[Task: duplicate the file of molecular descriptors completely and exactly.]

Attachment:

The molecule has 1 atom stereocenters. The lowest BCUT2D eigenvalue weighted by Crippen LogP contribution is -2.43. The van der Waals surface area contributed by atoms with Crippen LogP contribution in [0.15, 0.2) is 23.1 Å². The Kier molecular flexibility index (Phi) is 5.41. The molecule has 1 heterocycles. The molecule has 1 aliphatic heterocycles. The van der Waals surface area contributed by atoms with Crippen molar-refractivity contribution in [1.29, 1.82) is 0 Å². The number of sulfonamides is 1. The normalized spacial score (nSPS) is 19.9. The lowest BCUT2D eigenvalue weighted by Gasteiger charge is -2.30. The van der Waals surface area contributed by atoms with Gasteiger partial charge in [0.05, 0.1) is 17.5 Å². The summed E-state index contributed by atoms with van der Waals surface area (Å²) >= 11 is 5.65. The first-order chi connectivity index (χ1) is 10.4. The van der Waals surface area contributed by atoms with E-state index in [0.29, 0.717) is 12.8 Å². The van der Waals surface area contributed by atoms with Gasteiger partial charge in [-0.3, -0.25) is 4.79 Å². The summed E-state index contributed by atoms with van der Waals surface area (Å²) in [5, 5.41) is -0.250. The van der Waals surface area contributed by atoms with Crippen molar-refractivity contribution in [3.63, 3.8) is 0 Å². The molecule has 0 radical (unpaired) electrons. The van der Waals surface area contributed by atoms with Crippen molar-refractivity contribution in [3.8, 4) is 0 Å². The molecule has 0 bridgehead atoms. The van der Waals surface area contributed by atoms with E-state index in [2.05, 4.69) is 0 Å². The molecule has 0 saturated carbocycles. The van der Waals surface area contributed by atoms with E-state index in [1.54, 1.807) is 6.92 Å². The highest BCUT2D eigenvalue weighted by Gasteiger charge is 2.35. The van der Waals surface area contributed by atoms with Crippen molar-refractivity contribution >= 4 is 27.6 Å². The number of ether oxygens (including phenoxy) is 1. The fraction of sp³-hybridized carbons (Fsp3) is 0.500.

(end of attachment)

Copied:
The molecule has 1 atom stereocenters. The lowest BCUT2D eigenvalue weighted by Crippen LogP contribution is -2.43. The van der Waals surface area contributed by atoms with Crippen LogP contribution in [0.15, 0.2) is 23.1 Å². The Kier molecular flexibility index (Phi) is 5.41. The molecule has 1 heterocycles. The molecule has 1 aliphatic heterocycles. The van der Waals surface area contributed by atoms with Crippen molar-refractivity contribution in [1.29, 1.82) is 0 Å². The number of sulfonamides is 1. The normalized spacial score (nSPS) is 19.9. The lowest BCUT2D eigenvalue weighted by Gasteiger charge is -2.30. The van der Waals surface area contributed by atoms with Gasteiger partial charge in [0.05, 0.1) is 17.5 Å². The summed E-state index contributed by atoms with van der Waals surface area (Å²) >= 11 is 5.65. The first-order chi connectivity index (χ1) is 10.4. The van der Waals surface area contributed by atoms with E-state index in [0.29, 0.717) is 12.8 Å². The van der Waals surface area contributed by atoms with Gasteiger partial charge in [-0.3, -0.25) is 4.79 Å². The summed E-state index contributed by atoms with van der Waals surface area (Å²) in [5, 5.41) is -0.250. The van der Waals surface area contributed by atoms with Crippen molar-refractivity contribution in [3.63, 3.8) is 0 Å². The molecule has 0 radical (unpaired) electrons. The van der Waals surface area contributed by atoms with Crippen molar-refractivity contribution in [3.8, 4) is 0 Å². The molecule has 0 bridgehead atoms. The van der Waals surface area contributed by atoms with E-state index in [2.05, 4.69) is 0 Å². The molecule has 0 saturated carbocycles. The van der Waals surface area contributed by atoms with E-state index in [1.54, 1.807) is 6.92 Å². The highest BCUT2D eigenvalue weighted by Gasteiger charge is 2.35. The van der Waals surface area contributed by atoms with Crippen molar-refractivity contribution >= 4 is 27.6 Å². The number of ether oxygens (including phenoxy) is 1. The fraction of sp³-hybridized carbons (Fsp3) is 0.500.